Abdominals - While on your back practicing mini crunches or lying on the ball don't place the hands behind the neck; if you are weak in the abdominals you will inadvertently place a lot of force on the cervical spine soft tissues including the disc joint complex. Consider keeping the neck supported, in line with the chest. Aim to bring upper chest, head and neck all off the floor at the same time. Only enough to put a small bit of space between shoulder blade and floor. Another alternative, keep the neck supported and tighten the abdominals by moving the hips/knees, like a bicycle.

Wednesday, March 5, 2008

Sport and risk

This week we had an interesting discussion within our kayaking association. It centred on the possibility we might be unwittingly promoting risk taking behaviour by publishing photos that depicted kayakers close to icebergs. I think some of my shots and others, may have led to a review and subsequent club disclaimers. There were some who felt the association should not publish any photos of kayakers who appear to be near icebergs.
This recent debate caused me to reflect on my own photo taking - was the risk too great?
I didn't think so at the time. And I don't think so now.
An interview I heard some time ago suggested risk taking sports served a positive sociocultural good. Examples included horseback riding, motorcycle riding, scuba diving, and judo. The expert didn't mention seakayaking per se but I expect he would include it in the list, since sea kayaking is something everyone can learn.
While you can have degrees of risk - when a sport is inherently risky to start with, picking out a particular aspect of sport that might be more risky is a bit like splitting hairs.
In sea kayaking - once you leave the beach everything after that is a risk.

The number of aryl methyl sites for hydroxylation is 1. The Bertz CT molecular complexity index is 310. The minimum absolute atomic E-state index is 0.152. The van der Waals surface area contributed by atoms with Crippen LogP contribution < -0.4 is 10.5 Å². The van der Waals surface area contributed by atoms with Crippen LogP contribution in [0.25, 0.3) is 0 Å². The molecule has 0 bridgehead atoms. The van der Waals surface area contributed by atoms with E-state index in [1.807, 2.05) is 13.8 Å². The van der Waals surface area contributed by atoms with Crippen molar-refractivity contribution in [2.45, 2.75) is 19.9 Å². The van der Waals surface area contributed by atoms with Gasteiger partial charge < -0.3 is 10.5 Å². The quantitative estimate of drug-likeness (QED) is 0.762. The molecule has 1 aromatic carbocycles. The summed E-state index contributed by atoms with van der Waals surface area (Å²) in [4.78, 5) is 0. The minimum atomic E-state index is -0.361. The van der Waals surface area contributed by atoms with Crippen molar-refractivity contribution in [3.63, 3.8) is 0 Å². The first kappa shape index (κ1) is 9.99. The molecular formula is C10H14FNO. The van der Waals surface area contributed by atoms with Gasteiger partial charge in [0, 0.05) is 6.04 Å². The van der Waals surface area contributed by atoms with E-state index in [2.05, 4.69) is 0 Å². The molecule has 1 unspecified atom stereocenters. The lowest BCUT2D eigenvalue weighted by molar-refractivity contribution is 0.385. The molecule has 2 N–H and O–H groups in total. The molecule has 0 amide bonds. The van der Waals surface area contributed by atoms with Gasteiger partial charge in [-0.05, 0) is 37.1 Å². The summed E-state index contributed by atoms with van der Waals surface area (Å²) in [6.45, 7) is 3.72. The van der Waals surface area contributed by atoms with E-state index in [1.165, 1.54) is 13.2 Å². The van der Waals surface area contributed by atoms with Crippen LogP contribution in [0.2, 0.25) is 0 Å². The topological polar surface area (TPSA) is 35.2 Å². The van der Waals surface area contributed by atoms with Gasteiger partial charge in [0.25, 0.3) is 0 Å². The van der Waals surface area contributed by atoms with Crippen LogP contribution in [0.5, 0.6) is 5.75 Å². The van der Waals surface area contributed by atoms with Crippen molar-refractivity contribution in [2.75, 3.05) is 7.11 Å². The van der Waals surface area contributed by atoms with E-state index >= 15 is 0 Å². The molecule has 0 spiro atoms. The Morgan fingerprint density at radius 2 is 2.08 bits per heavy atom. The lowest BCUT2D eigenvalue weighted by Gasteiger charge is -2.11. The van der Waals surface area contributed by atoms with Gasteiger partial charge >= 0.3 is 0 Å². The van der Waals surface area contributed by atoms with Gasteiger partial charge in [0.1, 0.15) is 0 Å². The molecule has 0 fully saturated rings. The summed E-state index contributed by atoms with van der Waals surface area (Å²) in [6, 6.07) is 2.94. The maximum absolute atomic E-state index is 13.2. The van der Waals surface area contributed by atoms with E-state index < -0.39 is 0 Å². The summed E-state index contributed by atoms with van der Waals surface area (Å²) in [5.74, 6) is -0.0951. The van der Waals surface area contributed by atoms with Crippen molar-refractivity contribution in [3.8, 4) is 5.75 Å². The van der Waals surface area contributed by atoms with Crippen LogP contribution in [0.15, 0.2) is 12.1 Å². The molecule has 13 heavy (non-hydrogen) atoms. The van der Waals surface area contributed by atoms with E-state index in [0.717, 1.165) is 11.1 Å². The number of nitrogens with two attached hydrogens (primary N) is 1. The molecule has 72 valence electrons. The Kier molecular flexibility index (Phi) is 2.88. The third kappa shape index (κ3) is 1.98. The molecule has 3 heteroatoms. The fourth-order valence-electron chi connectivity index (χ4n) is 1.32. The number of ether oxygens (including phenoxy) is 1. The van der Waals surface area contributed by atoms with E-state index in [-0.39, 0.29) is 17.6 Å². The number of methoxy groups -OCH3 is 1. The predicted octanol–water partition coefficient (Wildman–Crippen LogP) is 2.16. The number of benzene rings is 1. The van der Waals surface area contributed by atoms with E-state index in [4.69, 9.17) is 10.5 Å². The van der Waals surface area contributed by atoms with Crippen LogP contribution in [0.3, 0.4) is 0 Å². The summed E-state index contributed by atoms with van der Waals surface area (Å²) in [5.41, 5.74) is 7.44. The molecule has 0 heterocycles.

In this still from Will Gadd's Aweberg contribution at the Banff Film Festival he pushes the boundaries in order to make his film. Compared to his other climbs in the rockies and elsewhere, I would expect the technical skill to actually climb the iceberg is probably quite low, but the adventure interest is quite high. He was wearing a lifejacket.

In other sports - coaches and administrators make great efforts to manage the risk by educating all the participants, conducting courses and establishing some limits. In judo, competitors can be eliminated from a tournament - not just penalized, by carrying out a high risk move that can harm either an opponent or themselves. Yet, armlocks, chokes and all other throws within the international curriculum are acceptable.

What could be more risky than a hockey player not wearing an eye visor and then sliding in front of a slapshot?

Or in lacrosse, standing in front of a high powered shot from a running foreward.

If an organization provides education, training, safety seminars and skill development, they have done everything they can and need to do. People know they need thermal protection to paddle in the north atlantic but on those blistering hot days we know folks will and do wear only a sun/paddle shirt. That becomes their choice. People make choices all the time: not wearing a helmet in surf conditions, paddling on exposed coasts, paddling alone, paddling near whales and numerous other
common scenarios all of which involve more risk than the already risky sport of kayaking on the ocean.

It all seems relative to personal choice and your internal psyche - for a glimpse into what I think is a truly risky adventure sport - check out the film 20 seconds of Joy. This is an intrigueing glimpse of a norwegian female Base jumper and her sport experiences, including how and when her base jumping career came to a sudden halt changing her whole life.

Monday, March 3, 2008

East Coast Trail

If you can't kayak - hiking or cross country skiing are great second options. When the sun is blazing you tend to forget about the cold temperatures and the bitter wind coming off the atlantic. The recent addition to the East Coast Trail running out of Quidi Vidi is a great hike and quickly accessible. But we needed a little extra caution at this time of year. There were many hidden icy patches under cover of soft blowing snow and we found some sections of the trail are not as easy to find and a misplaced step, may be a land you in what in the spring or summer is bog.